Tuesday, 31 July 2018

Nursing Internships and Practicums

Internships and Practicums

Most nursing programs expect understudies to finish an internship or practicum in a therapeutic setting, which enables nursing understudies to increase handy experience and watch prepared experts at work. This enables understudies to change into the expert world after they finish their nursing degree. The two entry level positions and practicums achieve comparative objectives; however, they do have their disparities.
Nursing practicums require less hours than entry level positions and have a greater amount of a scholarly core interest. Practicums revolve less around coordinate, hands-on involvement with patients, and more on assisting with help assignments. Enlisted medical caretaker’s direct understudies in nursing practicums, and educators supervise them. Practicum understudies may help record therapeutic data on persistent outlines and watch while at the same time nurture collaborate with patients. They likewise get scholastic kudos for an endorsed practicum, however procure next to zero pay.
Internships, on the other hand, offer hands-on, clinical training that offers students a true taste of what nurses do. Internships provide the practical experience nurses need to get an entry-level job after graduation, and they require a time commitment that’s like a part-time job. Registered nurses closely monitor interns, but interns still interact directly with patients, performing the basic patient care tasks that an entry-level nurse would, such as evaluating patient conditions. Nursing internships are often paid and can be a good source for connections and professional recommendations.

What Will I Do for My Nursing Internship or Practicum?

In nursing practicums, students are supervised by a registered nurse who serves as their mentor. Practicum students help with paperwork and other supportive duties, and while their work doesn’t include hands-on patient care, they do have chances to observe working nurses as they care for patients.
Nursing student internships include more responsibility than practicums, since they require direct patient care. Tasks include feeding and dressing patients, administering medication, assisting with tests and procedures, and helping develop and implement patient care plans. Interns work with the nursing staff in a clinical setting and are closely supervised by a registered nurse who monitors and reports their progress to their nursing school.

How Long Will My Internship or Practicum Last?
The number of hours required to complete nursing internships or practicums varies depending on the type of program and degree level the student is pursuing. Internships generally require more hours per week, like a part-time job.
Duke University’s accelerated Bachelor of Science in nursing is a 16-month program that includes 58 credit hours and more than 800 hours of clinical experience. University of Pittsburgh’s comparable accelerated second-degree BSN program lasts three semesters and requires 960 clinical hours. In contrast, Chamberlain University’s online RN-to-BSN program doesn’t require any clinical hours, because the program assumes the student is an RN receiving on-the-job experience.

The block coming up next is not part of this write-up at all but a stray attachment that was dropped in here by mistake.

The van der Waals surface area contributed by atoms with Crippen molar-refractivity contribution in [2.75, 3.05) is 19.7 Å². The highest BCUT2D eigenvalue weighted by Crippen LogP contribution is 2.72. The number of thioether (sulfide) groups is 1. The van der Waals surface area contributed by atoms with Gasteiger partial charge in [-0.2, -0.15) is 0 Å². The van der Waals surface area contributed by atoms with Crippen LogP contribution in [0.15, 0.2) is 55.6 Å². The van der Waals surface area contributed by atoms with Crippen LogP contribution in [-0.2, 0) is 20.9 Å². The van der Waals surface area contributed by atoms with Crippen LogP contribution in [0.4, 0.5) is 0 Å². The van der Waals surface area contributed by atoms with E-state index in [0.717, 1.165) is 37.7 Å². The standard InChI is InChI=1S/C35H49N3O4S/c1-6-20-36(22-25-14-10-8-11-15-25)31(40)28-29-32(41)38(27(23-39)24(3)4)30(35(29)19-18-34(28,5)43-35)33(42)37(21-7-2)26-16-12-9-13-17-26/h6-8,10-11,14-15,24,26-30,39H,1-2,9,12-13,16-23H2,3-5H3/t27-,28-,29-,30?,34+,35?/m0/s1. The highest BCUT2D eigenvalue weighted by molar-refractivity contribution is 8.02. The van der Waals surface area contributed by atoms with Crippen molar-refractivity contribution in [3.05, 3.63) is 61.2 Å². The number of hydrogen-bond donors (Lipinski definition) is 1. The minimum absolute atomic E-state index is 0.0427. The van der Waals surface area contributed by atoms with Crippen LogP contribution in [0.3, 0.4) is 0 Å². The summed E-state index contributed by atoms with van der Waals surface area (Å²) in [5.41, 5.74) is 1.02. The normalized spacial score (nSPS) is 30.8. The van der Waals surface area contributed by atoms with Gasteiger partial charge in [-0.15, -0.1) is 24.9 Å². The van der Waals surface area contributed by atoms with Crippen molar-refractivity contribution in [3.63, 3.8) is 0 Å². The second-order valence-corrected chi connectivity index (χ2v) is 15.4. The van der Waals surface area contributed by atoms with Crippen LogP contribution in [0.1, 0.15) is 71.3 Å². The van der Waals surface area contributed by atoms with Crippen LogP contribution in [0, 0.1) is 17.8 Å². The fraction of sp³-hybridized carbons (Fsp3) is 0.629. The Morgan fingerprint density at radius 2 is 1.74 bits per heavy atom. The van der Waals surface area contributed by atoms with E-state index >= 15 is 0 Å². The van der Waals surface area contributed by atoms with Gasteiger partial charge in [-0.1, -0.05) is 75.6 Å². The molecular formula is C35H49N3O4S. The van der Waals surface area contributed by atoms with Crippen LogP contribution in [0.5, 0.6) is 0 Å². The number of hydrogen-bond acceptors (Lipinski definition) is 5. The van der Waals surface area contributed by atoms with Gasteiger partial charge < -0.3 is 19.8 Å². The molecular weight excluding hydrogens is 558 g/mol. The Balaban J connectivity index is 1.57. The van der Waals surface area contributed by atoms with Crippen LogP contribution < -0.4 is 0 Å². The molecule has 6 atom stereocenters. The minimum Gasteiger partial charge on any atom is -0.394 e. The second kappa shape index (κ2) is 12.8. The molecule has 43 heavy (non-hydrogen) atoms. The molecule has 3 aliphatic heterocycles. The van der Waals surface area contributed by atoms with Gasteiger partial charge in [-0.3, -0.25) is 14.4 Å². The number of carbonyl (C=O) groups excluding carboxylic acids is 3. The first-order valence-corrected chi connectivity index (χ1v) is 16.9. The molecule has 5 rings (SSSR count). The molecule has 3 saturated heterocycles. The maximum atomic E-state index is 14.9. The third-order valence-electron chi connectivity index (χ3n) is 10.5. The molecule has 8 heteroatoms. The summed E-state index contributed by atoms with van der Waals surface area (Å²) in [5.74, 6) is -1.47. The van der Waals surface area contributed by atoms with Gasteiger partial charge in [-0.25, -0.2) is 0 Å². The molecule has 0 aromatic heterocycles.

Each internship and practicum program have its own individual requirements, so students should research closely to choose the one that’s right for them.
Will I Get Academic Credit for My Internship or Practicum?
Students who are required to complete a practicum or an internship as part of their degree program should receive academic credit for their work. In many cases, a practicum includes specific assignments or projects, such as a capstone project, which participating students must complete. Interns also receive academic credit, since internships usually fulfil a degree requirement.

Saturday, 28 July 2018

Are you suffering from Migraine and Headaches??

Migraine is more than “just a headache”. It is a complex neurological condition, which can affect the whole body and can result in many symptoms, sometimes without a headache at all. It can be easily overlooked or mistaken for other conditions and can affect people in different ways. Research is continuing, but at present we do not know what causes migraine; there is no clear diagnostic test and, as yet, there is no cure. However, there are many ways to help manage the condition and lessen its impact - ultimately reducing the disruption caused to everyday life.

Migraine - the signs

For most people the main feature of a migraine is a painful headache. However, there are other associated symptoms that can prevent an individual from continuing with daily life, and these can occur with or without the headache. If you have two or more of the following symptoms during an attack, it is probable you are suffering from migraine: 
  • Intense throbbing headache, often on one side of the head only
  • Nausea and / or vomiting. You may also experience diarrhoea
  • Increased sensitivity to light, sound, and / or smells
  • Neurological symptoms that include visual disturbances such as blind spots, distorted vision, flashing lights or zigzag patterns
Other common aura symptoms you may experience include: tingling or pins and needles in the limbs, an inability to concentrate, confusion, difficulty in speaking, paralysis or loss of consciousness in very rare cases. These symptoms, often called ‘aura’, can occur before an attack happens lasting from a few minutes up to an hour. However, this is usually only experienced by about 20 - 30% of people. Migraine with aura was previously known as classical migraine. The symptoms of a migraine can vary from person to person and during different attacks. Migraine attacks may differ in their frequency, duration and severity, although, normally they last between 4 and 72 hours, and most people are symptom-free between attacks.

The most common migraine triggers are:
  • Stress or the relief of stress
  • Lack of food or infrequent meals E.g. missing meals
  • Certain foods including products containing caffeine, tyramine, alcohol, monosodium glutamate
  • Changing sleep patterns E.g. weekend lie-ins or shift work
  • Hormonal factors E.g.monthly periods, the contraceptive pill, HRT or the menopause